I built a platform to 3D scan fruits and food in general. This dragon fruit is my first test. More to come.
And this is the platform that I built to scan food, vegetables and other assets.
One of the first treatments that you will have to do to your VFX footage is removing lens distortion. This is crucial for some major tasks, like tracking, rotoscoping, image modelling, etc.
Copy lens information between different footage or between footage and 3D renders is also very common. Working with different software like 3D equalizar, Nuke, Flame, etc, having a common and standard way to copy lens information seems to be a good idea. Uv maps are probably the easiest way to do this, as they are plain 32 bit exr images.
- Using lens grids is always the easiest, fastest and most accurate way of delensing.
- Set the output type to displacement and look through the forward channel to see the uvs in viewport.
- Write the image as .exr 32 bits
- This will output the uv information and can be read in any software.
- To apply the lensing information to your footage or renders, just use a Stmap connected to the footage and to the uv map.
I've been working on the reconstruction of this fancy environment in Hackney Wick, East London.
The idea behind this exercise was recreating the environment in terms of shape and volume, and then project HDRIs on the geometry. Doing this we can get more accurate lighting contribution, occlusion, reflections and color bleeding. Much better environment interaction between 3D assets. Which basically means better integrations for our VFX shots.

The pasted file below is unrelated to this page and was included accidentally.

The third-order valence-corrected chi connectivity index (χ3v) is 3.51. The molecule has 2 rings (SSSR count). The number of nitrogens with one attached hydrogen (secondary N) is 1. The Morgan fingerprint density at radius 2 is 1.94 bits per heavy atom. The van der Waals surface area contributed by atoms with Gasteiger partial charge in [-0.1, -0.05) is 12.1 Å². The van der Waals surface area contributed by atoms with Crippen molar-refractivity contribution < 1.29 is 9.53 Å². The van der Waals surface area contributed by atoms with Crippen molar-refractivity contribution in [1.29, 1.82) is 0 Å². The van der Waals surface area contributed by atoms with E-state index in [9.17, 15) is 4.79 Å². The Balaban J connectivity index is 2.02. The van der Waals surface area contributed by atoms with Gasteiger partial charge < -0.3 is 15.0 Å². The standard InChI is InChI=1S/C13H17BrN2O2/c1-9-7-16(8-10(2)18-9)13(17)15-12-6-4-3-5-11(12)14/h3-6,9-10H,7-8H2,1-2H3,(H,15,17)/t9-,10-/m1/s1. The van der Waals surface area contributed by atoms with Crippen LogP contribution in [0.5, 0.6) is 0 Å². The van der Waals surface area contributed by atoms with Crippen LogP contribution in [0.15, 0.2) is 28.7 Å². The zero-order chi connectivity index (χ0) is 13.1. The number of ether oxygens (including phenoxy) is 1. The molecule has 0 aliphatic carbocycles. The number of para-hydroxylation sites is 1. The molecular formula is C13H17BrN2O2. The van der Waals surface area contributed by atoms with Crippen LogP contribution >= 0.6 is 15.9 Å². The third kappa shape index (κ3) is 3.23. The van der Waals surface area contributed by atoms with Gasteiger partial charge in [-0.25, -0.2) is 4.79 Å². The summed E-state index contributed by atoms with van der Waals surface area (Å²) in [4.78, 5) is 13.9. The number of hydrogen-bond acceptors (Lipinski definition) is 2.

I tried to make it as simple as possible, spending just a couple of hours on location.
- The first thing I did was drawing some diagrams of the environment and using a laser measurer cover the whole place writing down all the information needed for later when working on the virtual reconstruction.
- Then I did a quick map of the environment in Photoshop with all the relevant information. Just to keep all my annotations clean and tidy.
- With drawings and annotations would have been good enough for this environment, just because it's quite simple. But in order to make it better I decided to scan the whole place. Lidar scanning is probably the best solution for this, but I decided to do it using photogrammetry. I know it takes more time but you will get textures at the same time. Not only texture placeholders, but true HDR textures that I can use later for projections.
- I took around 500 images of the whole environment and ended up with a very dense point cloud. Just perfect for geometry reconstruction.
- For the photogrammetry process I took around 500 shots. Every single one composed of 3 bracketed exposures, 3 stops apart. This will give me a good dynamic range for this particular environment.
- Combined the 3 brackets to create rectilinear HDR images. Then exported them as both HDR and LDR. The exr HDRs will be used for texturing and the jpg LDR for photogrammetry purpose.
- Also did a few equirectangular HDRIs with even higher dynamic ranger. Then I projected these in Mari using the environment projection feature. Once I completed the projections from different tripod positions, cover the remaining areas with the rectilinear HDRs.
- These are the five different HDRI positions and some render tests.
- The next step is to create a proxy version of the environment. Having the 3D scan this so simple to do, and the final geometry will be very accurate because it's based on photos of the real environment. You could also do a very high detail model but in this case the proxy version was good enough for what I needed.
- Then, high resolution UV mapping is required to get good texture resolution. Every single one of my photos is 6000x4000 pixels. The idea is to project some of them (we don't need all of them) through the photogrammetry cameras. This means great texture resolution if the UVs are good. We could even create full 3D shots and the resolution would hold up.
- After that, I imported in Mari a few cameras exported from Photoscan and the correspondent rectilinear HDR images. Applied same lens distortion to them and project them in Mari and/or Nuke through the cameras. Always keeping the dynamic range.